# Asymptotes and uniform continuity Let f:R->R be a continuous function with oblique asymptotes for x->+- infinity. Prove that the function is uniformly continuous. Proof: Let in>0. Since the function has obliquous asymptotes then ∃M>0:|f(x)−(ax+b)|<inAAx>M

Asymptotes and uniform continuity
Let $f:\mathbb{R}\to \mathbb{R}$ be a continuous function with oblique asymptotes for $x\to ±\mathrm{\infty }$. Prove that the function is uniformly continuous.
Proof: Let . Since the function has obliquous asymptotes then
$\mathrm{\exists }M>0:|f\left(x\right)-\left(ax+b\right)|<ϵ\phantom{\rule{1em}{0ex}}\mathrm{\forall }\phantom{\rule{thickmathspace}{0ex}}x>M$
and
$\mathrm{\exists }m>0:|f\left(x\right)-\left(cx+d\right)|<ϵ\phantom{\rule{1em}{0ex}}\mathrm{\forall }\phantom{\rule{thickmathspace}{0ex}}x<-m$
Now, in the interval the function is uniformly continuous because of the Heine-Cantor theorem. We deal with the case $+\mathrm{\infty }$ since the other one is formally identical. We know that lines are uniformly continuous. So, using the that certainly exists for the line we have:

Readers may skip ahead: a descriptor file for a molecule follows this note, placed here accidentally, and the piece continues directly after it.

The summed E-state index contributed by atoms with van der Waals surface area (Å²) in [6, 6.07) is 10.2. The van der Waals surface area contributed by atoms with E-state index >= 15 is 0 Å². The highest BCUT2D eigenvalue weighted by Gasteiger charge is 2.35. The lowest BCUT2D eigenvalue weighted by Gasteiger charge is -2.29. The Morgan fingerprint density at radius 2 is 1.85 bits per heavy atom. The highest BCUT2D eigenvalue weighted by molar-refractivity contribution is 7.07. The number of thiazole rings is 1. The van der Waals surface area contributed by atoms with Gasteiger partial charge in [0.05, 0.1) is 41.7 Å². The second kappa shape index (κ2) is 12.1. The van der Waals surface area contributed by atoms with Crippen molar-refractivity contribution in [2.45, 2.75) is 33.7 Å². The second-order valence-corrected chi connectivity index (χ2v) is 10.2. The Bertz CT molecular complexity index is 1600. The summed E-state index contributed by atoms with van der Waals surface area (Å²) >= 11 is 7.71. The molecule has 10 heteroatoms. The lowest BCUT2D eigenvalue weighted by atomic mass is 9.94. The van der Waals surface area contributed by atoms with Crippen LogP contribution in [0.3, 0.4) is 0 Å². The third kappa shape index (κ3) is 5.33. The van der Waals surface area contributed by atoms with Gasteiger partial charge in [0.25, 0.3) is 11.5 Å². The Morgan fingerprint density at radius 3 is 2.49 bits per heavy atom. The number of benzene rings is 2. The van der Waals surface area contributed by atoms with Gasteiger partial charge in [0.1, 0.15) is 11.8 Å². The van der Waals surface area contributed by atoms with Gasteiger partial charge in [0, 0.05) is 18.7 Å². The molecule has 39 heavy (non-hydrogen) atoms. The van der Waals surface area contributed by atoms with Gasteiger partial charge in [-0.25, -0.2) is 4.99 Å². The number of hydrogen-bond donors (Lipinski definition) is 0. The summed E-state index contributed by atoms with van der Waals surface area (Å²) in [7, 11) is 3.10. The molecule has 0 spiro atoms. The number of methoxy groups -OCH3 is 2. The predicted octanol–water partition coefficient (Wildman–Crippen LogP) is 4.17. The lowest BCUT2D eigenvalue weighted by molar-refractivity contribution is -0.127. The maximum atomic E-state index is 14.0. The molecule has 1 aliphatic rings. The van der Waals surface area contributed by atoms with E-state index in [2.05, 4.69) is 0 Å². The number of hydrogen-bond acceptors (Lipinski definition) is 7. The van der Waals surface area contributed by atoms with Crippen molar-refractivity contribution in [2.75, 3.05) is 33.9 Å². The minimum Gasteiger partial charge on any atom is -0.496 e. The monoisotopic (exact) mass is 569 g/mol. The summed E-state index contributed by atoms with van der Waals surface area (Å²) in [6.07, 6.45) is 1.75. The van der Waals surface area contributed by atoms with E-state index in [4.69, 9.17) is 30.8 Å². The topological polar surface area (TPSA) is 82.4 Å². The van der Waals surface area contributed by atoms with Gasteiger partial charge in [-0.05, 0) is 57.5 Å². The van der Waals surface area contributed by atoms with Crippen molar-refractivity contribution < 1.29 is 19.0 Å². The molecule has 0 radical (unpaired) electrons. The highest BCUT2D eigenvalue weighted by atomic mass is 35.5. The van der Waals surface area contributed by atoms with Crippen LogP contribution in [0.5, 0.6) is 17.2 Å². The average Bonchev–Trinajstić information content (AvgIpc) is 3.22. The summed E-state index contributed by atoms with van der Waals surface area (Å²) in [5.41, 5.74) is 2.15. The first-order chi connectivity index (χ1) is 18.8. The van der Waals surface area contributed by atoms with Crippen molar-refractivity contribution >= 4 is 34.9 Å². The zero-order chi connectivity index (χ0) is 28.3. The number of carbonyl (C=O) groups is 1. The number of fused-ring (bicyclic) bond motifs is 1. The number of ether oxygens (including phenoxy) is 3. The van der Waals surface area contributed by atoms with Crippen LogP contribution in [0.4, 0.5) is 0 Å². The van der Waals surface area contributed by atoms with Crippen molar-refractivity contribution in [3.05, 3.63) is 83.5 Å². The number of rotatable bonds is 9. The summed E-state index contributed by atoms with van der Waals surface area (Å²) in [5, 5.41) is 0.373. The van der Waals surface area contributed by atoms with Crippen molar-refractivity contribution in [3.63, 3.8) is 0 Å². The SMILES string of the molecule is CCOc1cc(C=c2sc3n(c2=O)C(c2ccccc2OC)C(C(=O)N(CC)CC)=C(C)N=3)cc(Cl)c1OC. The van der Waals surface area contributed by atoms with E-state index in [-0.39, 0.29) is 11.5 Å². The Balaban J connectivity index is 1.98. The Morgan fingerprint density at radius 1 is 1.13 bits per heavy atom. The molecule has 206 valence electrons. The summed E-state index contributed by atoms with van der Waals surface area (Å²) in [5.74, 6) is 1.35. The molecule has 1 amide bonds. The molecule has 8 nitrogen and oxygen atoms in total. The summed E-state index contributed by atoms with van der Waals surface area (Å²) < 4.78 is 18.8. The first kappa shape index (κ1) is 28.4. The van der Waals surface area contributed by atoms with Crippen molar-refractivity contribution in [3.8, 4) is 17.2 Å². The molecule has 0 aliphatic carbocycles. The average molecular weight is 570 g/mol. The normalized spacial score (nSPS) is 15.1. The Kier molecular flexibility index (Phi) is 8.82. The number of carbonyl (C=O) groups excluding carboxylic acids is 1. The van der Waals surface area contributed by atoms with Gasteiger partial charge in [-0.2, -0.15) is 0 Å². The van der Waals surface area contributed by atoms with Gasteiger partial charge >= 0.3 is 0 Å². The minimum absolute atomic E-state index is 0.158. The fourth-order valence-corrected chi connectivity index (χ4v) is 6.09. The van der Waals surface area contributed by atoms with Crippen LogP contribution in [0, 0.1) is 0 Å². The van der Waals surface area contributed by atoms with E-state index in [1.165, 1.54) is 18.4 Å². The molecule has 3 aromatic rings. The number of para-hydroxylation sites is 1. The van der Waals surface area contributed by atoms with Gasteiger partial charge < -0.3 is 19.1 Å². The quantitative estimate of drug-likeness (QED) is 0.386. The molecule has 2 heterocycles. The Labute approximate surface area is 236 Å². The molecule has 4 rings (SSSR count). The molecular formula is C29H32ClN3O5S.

$\begin{array}{rl}|f\left(x\right)-f\left({x}_{0}\right)|& =|f\left(x\right)-\left(a{x}_{0}+b\right)+\left(a{x}_{0}+b\right)-f\left({x}_{0}\right)|\\ & \le |f\left(x\right)-\left(a{x}_{0}+b\right)|+|\left(a{x}_{0}+b\right)-f\left({x}_{0}\right)|\\ & <|f\left(x\right)-\left(a{x}_{0}+b\right)|+ϵ\end{array}$
But
$|f\left(x\right)-\left(a{x}_{0}+b\right)|\le |f\left(x\right)-\left(ax+b\right)|+|\left(ax+b\right)-\left(a{x}_{0}+b\right)|<2ϵ$
So we are finished because if a continuous function is uniformly continuous in and , then it is uniformly continuous in .
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Your proof looks good to me, if I understand it right. I have one remark:
The core idea of the proof is to show that the function is uniformly continuous on the sets $\left(-\mathrm{\infty },-m-1\right]$, $\left[-m-1,M+1\right]$, and $\left[M+1,\mathrm{\infty }\right)$.
Since is continuous at $M+1$ and $-m-1$, this is sufficient for it to be uniformly continuous everywhere. (See Hagen von Eitzen comments.) Alternatively, a perhaps easier way is to consider the intervals $\left(-\mathrm{\infty },-m-\frac{1}{2}\right]$, $\left[-m-1,M+1\right]$, and $\left[M+\frac{1}{2},\mathrm{\infty }\right)$.
Since these intervals actually overlap, you can show more easily that the must be uniformly continuous on the union if it is uniformly continuous on the individual sets (just take to be the minimum of all the deltas for each set and the length of the overlap).